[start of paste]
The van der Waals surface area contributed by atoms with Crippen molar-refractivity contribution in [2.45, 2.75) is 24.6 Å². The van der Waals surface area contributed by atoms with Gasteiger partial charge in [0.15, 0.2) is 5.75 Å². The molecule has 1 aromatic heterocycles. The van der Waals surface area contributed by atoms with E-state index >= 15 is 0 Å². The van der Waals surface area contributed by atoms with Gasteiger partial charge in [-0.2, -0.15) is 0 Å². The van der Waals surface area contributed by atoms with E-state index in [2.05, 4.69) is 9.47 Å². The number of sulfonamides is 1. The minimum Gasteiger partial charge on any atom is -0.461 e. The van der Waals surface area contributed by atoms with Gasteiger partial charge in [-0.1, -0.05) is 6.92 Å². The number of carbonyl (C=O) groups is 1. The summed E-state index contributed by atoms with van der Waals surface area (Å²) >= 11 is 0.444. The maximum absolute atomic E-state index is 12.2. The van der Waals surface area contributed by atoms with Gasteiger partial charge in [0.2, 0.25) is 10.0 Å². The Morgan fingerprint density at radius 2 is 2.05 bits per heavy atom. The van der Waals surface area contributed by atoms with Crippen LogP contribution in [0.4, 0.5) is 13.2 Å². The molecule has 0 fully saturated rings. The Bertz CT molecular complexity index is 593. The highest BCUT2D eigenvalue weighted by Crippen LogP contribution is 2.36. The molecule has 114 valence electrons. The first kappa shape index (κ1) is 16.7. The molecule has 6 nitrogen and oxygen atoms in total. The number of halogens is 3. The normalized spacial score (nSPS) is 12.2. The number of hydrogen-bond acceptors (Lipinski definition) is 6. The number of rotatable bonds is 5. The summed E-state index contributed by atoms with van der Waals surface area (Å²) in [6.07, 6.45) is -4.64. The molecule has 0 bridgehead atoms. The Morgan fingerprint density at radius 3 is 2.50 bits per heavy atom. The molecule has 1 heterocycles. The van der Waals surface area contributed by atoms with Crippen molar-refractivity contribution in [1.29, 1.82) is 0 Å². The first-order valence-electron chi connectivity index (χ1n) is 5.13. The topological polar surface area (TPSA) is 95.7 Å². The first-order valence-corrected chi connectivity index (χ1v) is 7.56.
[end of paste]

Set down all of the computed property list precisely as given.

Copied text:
The van der Waals surface area contributed by atoms with Crippen molar-refractivity contribution in [2.45, 2.75) is 24.6 Å². The van der Waals surface area contributed by atoms with Gasteiger partial charge in [0.15, 0.2) is 5.75 Å². The molecule has 1 aromatic heterocycles. The van der Waals surface area contributed by atoms with E-state index >= 15 is 0 Å². The van der Waals surface area contributed by atoms with Gasteiger partial charge in [-0.2, -0.15) is 0 Å². The van der Waals surface area contributed by atoms with E-state index in [2.05, 4.69) is 9.47 Å². The number of sulfonamides is 1. The minimum Gasteiger partial charge on any atom is -0.461 e. The van der Waals surface area contributed by atoms with Gasteiger partial charge in [-0.1, -0.05) is 6.92 Å². The number of carbonyl (C=O) groups is 1. The summed E-state index contributed by atoms with van der Waals surface area (Å²) >= 11 is 0.444. The maximum absolute atomic E-state index is 12.2. The van der Waals surface area contributed by atoms with Gasteiger partial charge in [0.2, 0.25) is 10.0 Å². The Morgan fingerprint density at radius 2 is 2.05 bits per heavy atom. The van der Waals surface area contributed by atoms with Crippen LogP contribution in [0.4, 0.5) is 13.2 Å². The molecule has 0 fully saturated rings. The Bertz CT molecular complexity index is 593. The highest BCUT2D eigenvalue weighted by Crippen LogP contribution is 2.36. The molecule has 114 valence electrons. The first kappa shape index (κ1) is 16.7. The molecule has 6 nitrogen and oxygen atoms in total. The number of halogens is 3. The normalized spacial score (nSPS) is 12.2. The number of hydrogen-bond acceptors (Lipinski definition) is 6. The number of rotatable bonds is 5. The summed E-state index contributed by atoms with van der Waals surface area (Å²) in [6.07, 6.45) is -4.64. The molecule has 0 bridgehead atoms. The Morgan fingerprint density at radius 3 is 2.50 bits per heavy atom. The molecule has 1 heterocycles. The van der Waals surface area contributed by atoms with Crippen molar-refractivity contribution in [1.29, 1.82) is 0 Å². The first-order valence-electron chi connectivity index (χ1n) is 5.13. The topological polar surface area (TPSA) is 95.7 Å². The first-order valence-corrected chi connectivity index (χ1v) is 7.56.